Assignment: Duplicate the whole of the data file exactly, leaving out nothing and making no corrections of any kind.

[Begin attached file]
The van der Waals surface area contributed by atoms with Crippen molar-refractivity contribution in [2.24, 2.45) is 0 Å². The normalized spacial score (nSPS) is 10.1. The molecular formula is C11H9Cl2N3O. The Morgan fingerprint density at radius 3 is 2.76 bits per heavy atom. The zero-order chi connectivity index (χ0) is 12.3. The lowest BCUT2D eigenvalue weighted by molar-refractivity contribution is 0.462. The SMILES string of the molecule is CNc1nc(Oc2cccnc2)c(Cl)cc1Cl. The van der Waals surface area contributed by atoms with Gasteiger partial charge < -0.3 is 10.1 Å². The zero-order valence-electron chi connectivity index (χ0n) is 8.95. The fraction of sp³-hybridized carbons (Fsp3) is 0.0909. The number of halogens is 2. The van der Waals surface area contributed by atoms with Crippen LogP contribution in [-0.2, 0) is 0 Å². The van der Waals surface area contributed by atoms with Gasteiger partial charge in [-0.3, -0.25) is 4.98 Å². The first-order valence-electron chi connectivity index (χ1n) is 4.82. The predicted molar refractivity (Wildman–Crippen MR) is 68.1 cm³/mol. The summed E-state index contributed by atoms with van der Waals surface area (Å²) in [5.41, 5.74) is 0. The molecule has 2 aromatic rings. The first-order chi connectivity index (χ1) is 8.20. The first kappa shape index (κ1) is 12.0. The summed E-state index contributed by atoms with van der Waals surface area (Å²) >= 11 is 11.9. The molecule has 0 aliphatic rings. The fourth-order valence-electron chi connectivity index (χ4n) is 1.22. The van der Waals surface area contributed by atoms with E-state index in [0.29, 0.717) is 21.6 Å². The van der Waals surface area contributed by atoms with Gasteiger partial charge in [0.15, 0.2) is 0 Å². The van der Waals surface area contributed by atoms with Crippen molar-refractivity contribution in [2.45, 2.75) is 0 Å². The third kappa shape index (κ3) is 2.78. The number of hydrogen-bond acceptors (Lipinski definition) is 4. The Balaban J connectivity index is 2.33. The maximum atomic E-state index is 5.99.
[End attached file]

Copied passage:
The van der Waals surface area contributed by atoms with Crippen molar-refractivity contribution in [2.24, 2.45) is 0 Å². The normalized spacial score (nSPS) is 10.1. The molecular formula is C11H9Cl2N3O. The Morgan fingerprint density at radius 3 is 2.76 bits per heavy atom. The zero-order chi connectivity index (χ0) is 12.3. The lowest BCUT2D eigenvalue weighted by molar-refractivity contribution is 0.462. The SMILES string of the molecule is CNc1nc(Oc2cccnc2)c(Cl)cc1Cl. The van der Waals surface area contributed by atoms with Gasteiger partial charge < -0.3 is 10.1 Å². The zero-order valence-electron chi connectivity index (χ0n) is 8.95. The fraction of sp³-hybridized carbons (Fsp3) is 0.0909. The number of halogens is 2. The van der Waals surface area contributed by atoms with Crippen LogP contribution in [-0.2, 0) is 0 Å². The van der Waals surface area contributed by atoms with Gasteiger partial charge in [-0.3, -0.25) is 4.98 Å². The first-order valence-electron chi connectivity index (χ1n) is 4.82. The predicted molar refractivity (Wildman–Crippen MR) is 68.1 cm³/mol. The summed E-state index contributed by atoms with van der Waals surface area (Å²) in [5.41, 5.74) is 0. The molecule has 2 aromatic rings. The first-order chi connectivity index (χ1) is 8.20. The first kappa shape index (κ1) is 12.0. The summed E-state index contributed by atoms with van der Waals surface area (Å²) >= 11 is 11.9. The molecule has 0 aliphatic rings. The fourth-order valence-electron chi connectivity index (χ4n) is 1.22. The van der Waals surface area contributed by atoms with E-state index in [0.29, 0.717) is 21.6 Å². The van der Waals surface area contributed by atoms with Gasteiger partial charge in [0.15, 0.2) is 0 Å². The van der Waals surface area contributed by atoms with Crippen molar-refractivity contribution in [2.45, 2.75) is 0 Å². The third kappa shape index (κ3) is 2.78. The number of hydrogen-bond acceptors (Lipinski definition) is 4. The Balaban J connectivity index is 2.33. The maximum atomic E-state index is 5.99.